Each of these forms of founding has very real implications for the character of the regime that emerges from it, in the structure of authority, in the mechanisms of governance, and in the forms the regime is likely to take. Thus in regimes founded by conquest and force we expect to find hierarchical structures of authority dominant, power pyramids in every sense of the word. In such regimes, administration, which is a matter of a top-down chain of command, takes precedence over politics and constitutionalism. Indeed the major political arena in such regimes is that of the ruler at the top of the pyramid. In other words it is court politics, with the kind of intrigue and jockeying for position associated with the politics of courts. If constitutionalism plays any role at all, the constitution takes the form of a charter granted by the ruler, whose status is at least formally controlled by him (although, as we know from feudal systems, under certain circumstances rulers who seem to be on the top of the pyramid can be forced to grant charters of liberties to subsidiary bodies because there has been a redistribution of force as a result of external factors over which the top of the pyramid has no control).

The apotheosis of such a regime is an army. Indeed, one of the first modern models was Prussia, described by Voltaire as "an army transformed into a state." So, too, was Napoleonic France where Napoleon's administrative reorganization of the country fixed its internal structure for the next 170 years regardless of wars, revolutions, coups, and regime changes. The worst manifestation of such regimes are totalitarian dictatorships whereby those at the top of the pyramid attempt, in the name of an ideology, to bring their pyramided powers to bear on every aspect of private as well as public life.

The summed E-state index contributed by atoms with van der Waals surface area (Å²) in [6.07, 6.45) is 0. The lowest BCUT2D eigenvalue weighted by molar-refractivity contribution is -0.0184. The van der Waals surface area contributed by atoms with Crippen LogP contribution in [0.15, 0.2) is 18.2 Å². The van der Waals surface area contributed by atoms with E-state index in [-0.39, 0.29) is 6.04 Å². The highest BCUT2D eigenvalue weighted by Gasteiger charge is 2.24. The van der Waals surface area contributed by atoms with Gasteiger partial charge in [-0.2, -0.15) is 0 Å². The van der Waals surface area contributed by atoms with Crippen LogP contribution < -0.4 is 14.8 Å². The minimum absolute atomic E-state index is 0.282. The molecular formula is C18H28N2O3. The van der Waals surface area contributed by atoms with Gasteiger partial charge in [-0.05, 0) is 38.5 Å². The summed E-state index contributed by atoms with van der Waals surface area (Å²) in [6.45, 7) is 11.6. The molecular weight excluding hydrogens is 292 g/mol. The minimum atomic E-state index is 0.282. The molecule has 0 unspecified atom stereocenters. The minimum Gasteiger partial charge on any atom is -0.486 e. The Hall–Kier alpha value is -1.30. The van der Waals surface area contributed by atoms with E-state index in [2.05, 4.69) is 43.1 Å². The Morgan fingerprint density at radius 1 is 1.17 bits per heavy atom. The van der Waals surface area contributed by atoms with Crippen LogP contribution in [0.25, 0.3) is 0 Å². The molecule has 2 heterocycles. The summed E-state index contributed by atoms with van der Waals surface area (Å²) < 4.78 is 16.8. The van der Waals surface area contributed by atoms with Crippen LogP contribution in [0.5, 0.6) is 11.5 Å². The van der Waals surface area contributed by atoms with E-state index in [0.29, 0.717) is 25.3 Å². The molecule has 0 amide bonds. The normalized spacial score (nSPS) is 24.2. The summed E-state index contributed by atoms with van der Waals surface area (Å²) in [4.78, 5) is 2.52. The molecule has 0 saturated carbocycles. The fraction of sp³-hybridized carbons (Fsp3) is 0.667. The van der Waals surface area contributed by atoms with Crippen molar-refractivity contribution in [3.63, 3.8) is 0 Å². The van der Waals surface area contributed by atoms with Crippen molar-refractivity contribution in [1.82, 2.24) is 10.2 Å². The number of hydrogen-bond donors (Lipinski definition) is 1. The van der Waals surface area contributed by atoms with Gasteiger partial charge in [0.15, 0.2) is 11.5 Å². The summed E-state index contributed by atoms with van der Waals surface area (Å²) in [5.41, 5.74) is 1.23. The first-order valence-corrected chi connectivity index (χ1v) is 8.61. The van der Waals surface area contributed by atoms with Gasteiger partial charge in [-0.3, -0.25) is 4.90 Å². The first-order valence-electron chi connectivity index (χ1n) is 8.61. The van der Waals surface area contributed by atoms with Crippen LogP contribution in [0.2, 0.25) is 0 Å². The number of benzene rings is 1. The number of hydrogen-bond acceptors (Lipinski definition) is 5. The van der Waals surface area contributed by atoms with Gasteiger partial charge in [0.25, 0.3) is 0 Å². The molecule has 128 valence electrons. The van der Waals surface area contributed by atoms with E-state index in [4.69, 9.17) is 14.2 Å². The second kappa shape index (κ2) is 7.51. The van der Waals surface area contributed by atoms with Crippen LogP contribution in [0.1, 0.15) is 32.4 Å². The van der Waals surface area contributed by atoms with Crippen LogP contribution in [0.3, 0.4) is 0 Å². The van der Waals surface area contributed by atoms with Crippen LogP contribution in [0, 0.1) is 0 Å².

Organic polities that essentially develop by accident and are marked by their center-periphery configuration, organize their mechanisms of government differently. For them politics takes precedence over administration and both over the constitution. Since the most important political arena is in the center, the politics is the politics of the club or clubs where the elite gather and maintain relationships with one another regardless of their stand on issues, simply because they belong to a common elite or network of elites. Administration is deemed much less important than politics and exists only to the degree that it is necessary, flowing from the center outward. At first the same club members who dominate the regimes politics also undertake much of the necessary administration of functions, but as matters grow more specialized, a separate administrative elite is developed, drawn as much as possible from the same sources as the political elite and maintaining a common old-boy network.